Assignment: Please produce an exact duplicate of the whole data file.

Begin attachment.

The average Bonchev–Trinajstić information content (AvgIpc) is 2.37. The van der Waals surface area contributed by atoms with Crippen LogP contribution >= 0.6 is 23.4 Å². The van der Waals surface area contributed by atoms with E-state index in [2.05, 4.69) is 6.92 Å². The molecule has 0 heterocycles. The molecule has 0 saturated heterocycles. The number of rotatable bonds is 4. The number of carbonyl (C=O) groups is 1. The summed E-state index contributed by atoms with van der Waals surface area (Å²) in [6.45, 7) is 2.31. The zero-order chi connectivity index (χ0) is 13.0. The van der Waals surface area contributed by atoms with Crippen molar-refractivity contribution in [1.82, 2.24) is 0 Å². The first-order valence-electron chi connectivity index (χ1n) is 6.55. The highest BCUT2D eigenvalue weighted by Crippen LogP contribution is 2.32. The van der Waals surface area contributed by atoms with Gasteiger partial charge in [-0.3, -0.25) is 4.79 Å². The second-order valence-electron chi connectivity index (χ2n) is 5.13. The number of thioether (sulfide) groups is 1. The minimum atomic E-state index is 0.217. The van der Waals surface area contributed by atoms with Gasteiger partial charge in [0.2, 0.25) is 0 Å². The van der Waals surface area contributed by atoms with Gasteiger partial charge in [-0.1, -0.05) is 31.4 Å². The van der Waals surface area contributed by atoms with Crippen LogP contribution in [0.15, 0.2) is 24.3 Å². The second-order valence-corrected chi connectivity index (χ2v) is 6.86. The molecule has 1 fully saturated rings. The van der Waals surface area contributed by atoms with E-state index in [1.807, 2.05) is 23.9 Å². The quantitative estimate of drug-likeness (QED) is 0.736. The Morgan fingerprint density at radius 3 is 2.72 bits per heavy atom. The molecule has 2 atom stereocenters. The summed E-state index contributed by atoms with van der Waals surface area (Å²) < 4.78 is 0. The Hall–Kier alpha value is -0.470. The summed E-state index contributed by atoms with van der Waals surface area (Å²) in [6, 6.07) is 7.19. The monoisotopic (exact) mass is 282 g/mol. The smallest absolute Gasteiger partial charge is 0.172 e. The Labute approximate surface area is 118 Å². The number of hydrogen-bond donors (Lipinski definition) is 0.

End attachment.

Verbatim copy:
The average Bonchev–Trinajstić information content (AvgIpc) is 2.37. The van der Waals surface area contributed by atoms with Crippen LogP contribution >= 0.6 is 23.4 Å². The van der Waals surface area contributed by atoms with E-state index in [2.05, 4.69) is 6.92 Å². The molecule has 0 heterocycles. The molecule has 0 saturated heterocycles. The number of rotatable bonds is 4. The number of carbonyl (C=O) groups is 1. The summed E-state index contributed by atoms with van der Waals surface area (Å²) in [6.45, 7) is 2.31. The zero-order chi connectivity index (χ0) is 13.0. The van der Waals surface area contributed by atoms with Crippen molar-refractivity contribution in [1.82, 2.24) is 0 Å². The first-order valence-electron chi connectivity index (χ1n) is 6.55. The highest BCUT2D eigenvalue weighted by Crippen LogP contribution is 2.32. The van der Waals surface area contributed by atoms with Gasteiger partial charge in [-0.3, -0.25) is 4.79 Å². The second-order valence-electron chi connectivity index (χ2n) is 5.13. The number of thioether (sulfide) groups is 1. The minimum atomic E-state index is 0.217. The van der Waals surface area contributed by atoms with Gasteiger partial charge in [0.2, 0.25) is 0 Å². The van der Waals surface area contributed by atoms with Gasteiger partial charge in [-0.1, -0.05) is 31.4 Å². The van der Waals surface area contributed by atoms with Crippen LogP contribution in [0.15, 0.2) is 24.3 Å². The second-order valence-corrected chi connectivity index (χ2v) is 6.86. The molecule has 1 fully saturated rings. The van der Waals surface area contributed by atoms with E-state index in [1.807, 2.05) is 23.9 Å². The quantitative estimate of drug-likeness (QED) is 0.736. The Morgan fingerprint density at radius 3 is 2.72 bits per heavy atom. The molecule has 2 atom stereocenters. The summed E-state index contributed by atoms with van der Waals surface area (Å²) < 4.78 is 0. The Hall–Kier alpha value is -0.470. The summed E-state index contributed by atoms with van der Waals surface area (Å²) in [6, 6.07) is 7.19. The monoisotopic (exact) mass is 282 g/mol. The smallest absolute Gasteiger partial charge is 0.172 e. The Labute approximate surface area is 118 Å². The number of hydrogen-bond donors (Lipinski definition) is 0.